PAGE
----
I recently got a tetanus shot. It wasn’t that big of a deal. It cost me $21. My last tetanus shot was about 20 years ago. We are supposed to get a tetanus shot every 10 years. Oops. I’ll get my tetanus shot every 10 years from now on.
So what exactly is tetanus?
Tetanus is a serious bacterial disease caused by a toxin that leads to stiffness of your jaw muscles and other muscles. Tetanus can cause severe muscle spasms, make breathing difficult and, ultimately, threaten your life. Spores of the tetanus bacteria, Clostridium tetani, usually are found in the soil, but can occur virtually anywhere. If deposited in a wound, the bacteria can produce a toxin that interferes with the nerves controlling your muscles.
Treatment for tetanus is available, but the process is lengthy and not uniformly effective. Tetanus may be fatal despite treatment. The best defense against tetanus is preventing it by getting a tetanus shot and by properly caring for wounds.
Signs and symptoms of tetanus may include:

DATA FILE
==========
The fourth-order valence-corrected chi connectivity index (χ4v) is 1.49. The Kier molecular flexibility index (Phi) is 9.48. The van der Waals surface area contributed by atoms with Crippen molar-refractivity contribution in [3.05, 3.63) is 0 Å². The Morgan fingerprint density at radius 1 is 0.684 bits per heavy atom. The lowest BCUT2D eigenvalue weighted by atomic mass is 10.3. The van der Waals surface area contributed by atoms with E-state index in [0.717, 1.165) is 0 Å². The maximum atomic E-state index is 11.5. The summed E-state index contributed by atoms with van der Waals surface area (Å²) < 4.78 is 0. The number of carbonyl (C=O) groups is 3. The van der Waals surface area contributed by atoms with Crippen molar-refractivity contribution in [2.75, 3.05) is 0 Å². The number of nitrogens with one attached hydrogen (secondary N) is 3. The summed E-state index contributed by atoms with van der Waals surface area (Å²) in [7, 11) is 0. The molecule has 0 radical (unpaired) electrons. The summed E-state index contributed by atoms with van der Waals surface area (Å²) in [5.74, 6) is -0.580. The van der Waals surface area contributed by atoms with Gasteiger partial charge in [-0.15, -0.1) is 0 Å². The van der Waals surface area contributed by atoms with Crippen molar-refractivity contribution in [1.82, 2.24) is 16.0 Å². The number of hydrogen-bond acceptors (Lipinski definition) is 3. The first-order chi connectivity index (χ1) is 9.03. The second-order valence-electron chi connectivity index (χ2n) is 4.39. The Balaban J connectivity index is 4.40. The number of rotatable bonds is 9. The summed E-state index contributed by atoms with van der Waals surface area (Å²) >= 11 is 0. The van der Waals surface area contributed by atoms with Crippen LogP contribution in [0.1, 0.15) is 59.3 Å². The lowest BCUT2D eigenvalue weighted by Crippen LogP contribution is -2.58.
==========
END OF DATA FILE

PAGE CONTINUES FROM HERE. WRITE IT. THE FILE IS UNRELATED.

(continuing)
- Spasms of your jaw, neck and other muscles. As the toxin spreads to nerves, your face and jaw muscles may be affected by strong spasms. Spasms can also affect muscles in your chest, abdomen and back.
- Stiffness of your jaw, neck and other muscles. This is why tetanus is commonly referred to as lockjaw. Spasms and stiffness of your jaw and neck may lead to difficulty swallowing. Stiffness can also affect your chest, abdominal and back muscles.
- Difficulty breathing. Severe spasms can affect respiratory muscles and make it difficult to breathe.
Other signs and symptoms can include:
- Muscular irritability
When to see a doctor
See your doctor to obtain a tetanus booster shot if you have a deep or dirty wound and you haven’t had a booster shot within the past five years or aren’t sure of your vaccination status. Or see your doctor about a tetanus booster for any wound if you haven’t had a booster shot within the past 10 years.
The bacteria that cause tetanus, Clostridium tetani, are found in soil, dust and animal feces. When they enter a deep flesh wound, spores of the bacteria may produce a powerful toxin, tetanospasmin, which acts on various areas of your nervous system. The effect of the toxin on your nerves can cause muscle stiffness and spasms — the major signs of tetanus.
Even if you don’t like needles or doctors, you really should get a tetanus shot. It is great defense from many foreign invaders of your body. I feel better that I got mine.
How long as it been since you got your last Tetanus shot? How was your experience getting your shot?